Strategies for Identification, Isolation, and Treatment of Special Pathogens / COVID-19 and Sepsis: Similarities and Differences
Strategies for Identification, Isolation, and Treatment of Special Pathogens
The coronavirus disease (COVID-19) was designated as a pandemic threat in early 2020. In less than a year, this pathogen went from an emerging threat to one affecting millions of people around the world. The National Emerging Special Pathogens Training and Education Center (NETEC) aims to increase the capability of public health and healthcare systems to safely and effectively manage individuals with suspected and confirmed pathogens. This session will discuss the role of NETEC in emerging pathogens and COVID-19. You will also learn about the unique features and most recent information about COVID-19.
COVID-19 and Sepsis: Similarities and Differences
Since coronavirus disease 2019 (COVID-19) was first reported in December 2019 in Wuhan, China, clinicians have tried to understand this new disease. Today much more is known about it, but there still remains a great deal to learn. This session will discuss the most recent information about COVID-19 and its connection to sepsis. Learn about the clinical care implications, including what to apply in practice for optimal patient care. The unique features and phenotypes of COVID-19 will also be reviewed.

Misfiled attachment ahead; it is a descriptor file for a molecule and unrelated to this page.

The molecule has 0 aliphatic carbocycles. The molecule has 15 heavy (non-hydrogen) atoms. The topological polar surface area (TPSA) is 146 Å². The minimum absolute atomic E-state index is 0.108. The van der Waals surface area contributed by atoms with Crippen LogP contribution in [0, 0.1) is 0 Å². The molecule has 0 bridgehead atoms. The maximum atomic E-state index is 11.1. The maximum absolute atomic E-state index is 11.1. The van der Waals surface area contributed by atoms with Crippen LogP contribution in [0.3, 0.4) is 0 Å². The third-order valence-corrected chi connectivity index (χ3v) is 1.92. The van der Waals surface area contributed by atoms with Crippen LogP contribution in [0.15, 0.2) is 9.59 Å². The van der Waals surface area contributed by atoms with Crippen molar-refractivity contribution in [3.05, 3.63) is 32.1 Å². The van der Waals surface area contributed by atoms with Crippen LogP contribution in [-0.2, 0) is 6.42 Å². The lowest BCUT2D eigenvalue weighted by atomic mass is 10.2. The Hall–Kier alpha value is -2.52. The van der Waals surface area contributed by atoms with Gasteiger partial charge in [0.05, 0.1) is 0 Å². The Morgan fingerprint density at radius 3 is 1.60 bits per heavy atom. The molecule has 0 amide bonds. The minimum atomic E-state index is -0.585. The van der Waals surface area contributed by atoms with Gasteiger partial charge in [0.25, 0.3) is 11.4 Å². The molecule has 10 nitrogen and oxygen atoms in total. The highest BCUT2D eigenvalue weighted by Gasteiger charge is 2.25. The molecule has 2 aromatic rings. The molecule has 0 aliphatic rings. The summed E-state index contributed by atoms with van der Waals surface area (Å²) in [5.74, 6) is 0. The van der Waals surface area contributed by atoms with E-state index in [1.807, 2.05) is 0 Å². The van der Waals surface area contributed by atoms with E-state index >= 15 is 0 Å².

This course was originally recorded in September 2020 as part of the 2020 Sepsis Alliance Summit.
Nurses, physicians, pharmacists, emergency responders, healthcare management teams, and other healthcare staff may benefit.
At the end of the presentation, the attendee should be able to:
- Define the criteria for a special pathogen.
- Discuss the outbreak history of COVID-19, MERS, and Ebola Virus Disease.
- Provide an overview of key facts of COVID-19, MERS, and Ebola such as mortality, virus type, and population at risk.
- Define COVID-19 and sepsis.
- Discuss clinical care implications for COVID-19 and sepsis.
- Identify unique features and phenotypes of COVID-19.
Radu Postelnicu, MD
Assistant Professor of Medicine, NYU School of Medicine; Associate Director, Bellevue Medical ICU; Assistant Program Director, NYU Pulmonary/ Critical Care Fellowship
Dr. Postelnicu is an Assistant Professor of Medicine at New York University School of Medicine and the Associate Director of the Medical ICU at Bellevue Hospital and Assistant Program Director for the NYU Pulmonary and Critical Care Medicine fellowship program. He earned his BA at Northwestern University and his MD at Tulane University School of Medicine. Dr. Postelnicu did his residency in internal medicine at NYU School of Medicine, where he also completed pulmonary and critical care medicine fellowship training. His interests focus on long-term consequences of sepsis and critical illness, as well as patient safety and quality improvement. He is actively involved in several professional societies as well as in the National Emerging Special Pathogens Training and Education Center (NETEC).
Patricia Ann Tennill RN, BSN, BS H.Ec
Associate Director of Nursing, New York Health and Hospitals/Bellevue